Thursday, May 5, 2011

Guest Blogger Thursday: "Defining beauty in the wake of tragedy" by Becky Hatch

I'm so happy to introduce a new guest writer here on the Jennie Fresa Beauty Blog!   Please welcome Becky to our wonderful world of beauty!

Becky is interning with us this spring/summer as one of our beauty editors.  She comes to us with a B.A in English from Uconn and is currently studying Business Administration at the University of New Haven.  Becky will stop by once a month (for guest blogger Thursday) to share her thoughts on the history of beauty.  I hope you will check-in and leave your feedback on these thought provoking topics!  

First up:  An essay on defining beauty in the wake of tragedy.  By Becky Hatch

"Beauty" can be a hard thing to define. Every culture has a different idea of what defines beauty, and what they value. In the wake of a tragedy, be it September 11, 2001, Hurricane Katrina, the tsunami in Japan, the tornadoes ripping across the midwest right now or the devastating earthquake in Haiti, people gather round in a kind of global - human- compassion that is truly remarkable. We watch in horror as peoples' lives are torn apart and we triumph and cheer as they move on and rebuild. There are undoubtedly pictures of destruction splattered across our televisions and newspapers, but occassionally there are also pictures of beautiful things. These pictures and scenes that we see from afar show us the grief and chaos but also the resolve and the determination to go on with life, and rebuild something that resembles the way it was before. People always, always, keep going.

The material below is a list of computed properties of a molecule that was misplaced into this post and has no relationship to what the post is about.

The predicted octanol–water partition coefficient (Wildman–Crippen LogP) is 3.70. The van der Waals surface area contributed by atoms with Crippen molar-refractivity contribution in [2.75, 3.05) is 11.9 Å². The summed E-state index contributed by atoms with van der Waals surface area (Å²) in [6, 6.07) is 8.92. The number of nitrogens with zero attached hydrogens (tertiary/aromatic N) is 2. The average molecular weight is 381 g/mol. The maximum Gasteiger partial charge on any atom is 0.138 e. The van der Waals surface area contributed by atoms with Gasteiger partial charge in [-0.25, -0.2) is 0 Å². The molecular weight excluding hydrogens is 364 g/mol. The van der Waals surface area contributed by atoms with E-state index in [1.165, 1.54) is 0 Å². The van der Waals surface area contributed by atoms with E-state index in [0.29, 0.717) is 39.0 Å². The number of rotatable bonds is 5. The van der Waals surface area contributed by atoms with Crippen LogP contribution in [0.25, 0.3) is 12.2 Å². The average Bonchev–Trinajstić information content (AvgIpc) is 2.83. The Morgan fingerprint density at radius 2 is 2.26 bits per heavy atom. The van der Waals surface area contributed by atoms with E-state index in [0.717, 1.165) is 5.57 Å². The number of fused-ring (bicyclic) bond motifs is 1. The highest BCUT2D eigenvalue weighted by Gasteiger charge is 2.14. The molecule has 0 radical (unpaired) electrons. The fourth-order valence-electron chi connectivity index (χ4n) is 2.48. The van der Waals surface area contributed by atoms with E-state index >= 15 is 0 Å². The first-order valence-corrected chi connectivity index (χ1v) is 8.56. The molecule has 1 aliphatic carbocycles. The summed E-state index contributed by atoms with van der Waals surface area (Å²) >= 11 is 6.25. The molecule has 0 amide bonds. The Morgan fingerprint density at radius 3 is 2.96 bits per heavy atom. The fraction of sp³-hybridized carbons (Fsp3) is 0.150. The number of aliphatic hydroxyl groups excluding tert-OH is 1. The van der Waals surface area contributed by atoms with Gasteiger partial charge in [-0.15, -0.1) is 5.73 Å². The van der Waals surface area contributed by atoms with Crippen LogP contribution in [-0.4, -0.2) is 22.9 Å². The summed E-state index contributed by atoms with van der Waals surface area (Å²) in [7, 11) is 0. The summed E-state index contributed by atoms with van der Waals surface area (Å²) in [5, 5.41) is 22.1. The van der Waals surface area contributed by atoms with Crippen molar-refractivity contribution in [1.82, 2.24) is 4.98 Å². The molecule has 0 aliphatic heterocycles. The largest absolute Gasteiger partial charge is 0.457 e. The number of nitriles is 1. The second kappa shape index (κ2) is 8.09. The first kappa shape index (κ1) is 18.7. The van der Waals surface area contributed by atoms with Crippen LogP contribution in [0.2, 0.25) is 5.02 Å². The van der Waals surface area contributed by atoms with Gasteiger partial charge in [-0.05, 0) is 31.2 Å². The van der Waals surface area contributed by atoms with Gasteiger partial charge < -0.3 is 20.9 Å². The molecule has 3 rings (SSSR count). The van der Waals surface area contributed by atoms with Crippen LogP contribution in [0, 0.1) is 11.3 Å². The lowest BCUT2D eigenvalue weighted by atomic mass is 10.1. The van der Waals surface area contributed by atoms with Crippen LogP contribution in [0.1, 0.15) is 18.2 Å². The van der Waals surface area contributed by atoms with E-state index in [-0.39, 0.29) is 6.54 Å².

While some may think it's superficial to discuss beauty, clothes, salons, and the like in the same article as such tragic events, I think it goes hand in hand, especially after reading Edwidge Danticat's essay in the March 2011 issue of Allure. The women of these small towns and slums in Port-au-Prince, Haiti, women who began their lives with literally nothing and then had everything destroyed in the earthquake, they wanted to build something that resembled their lives before. They wanted to feel good about themselves again; to feel beautiful in the midst of the ugliness around them.
Ms Danticat recounts her experiences growing up in Haiti with the three most beautiful women she had ever seen - three sisters who painstakingly sew sequins on dresses that are worn by American and European fashionistas. The pride these women take in their work - work that ultimately lands on our hangers, is evident. Some of the first places to be rebuilt - albiet in a rather makeshift way - in the camps following the earthquake in Haiti, were "salons". Women, friends, family, neighbors, helping to make each other beautiful amidst the loss, death, destruction and ugliness that mother nature had thrown so ungraciously upon them. Women who "don't want to look like the chaos around [them]". They want to braid their hair, wear colorful scarves, paint their nails and hold their heads high. Ms Danticat's mother used to tell her that "when you leave the house, you represent everything you're associated with-you represent women, you represent Haitians". Even though these women barely have houses to leave in the morning, they want to put their best face forward, for themselves, each other, their country and to the world. As Ms Danticat points out - "looking beautiful might be one way of exclaiming to the world that you are doing more than breathing, that you matter". It is easy to forget the plight of the victims of disasters; it is human nature to move on from it and to forget in order to keep going. When it is impossible to forget, these women have decided to make beauty out of ugliness.



  1. nothing like a little perspective, huh? amazing. nice post, Becky!

  2. thank you for haring Becky! Can't wait to hear more from you!! xo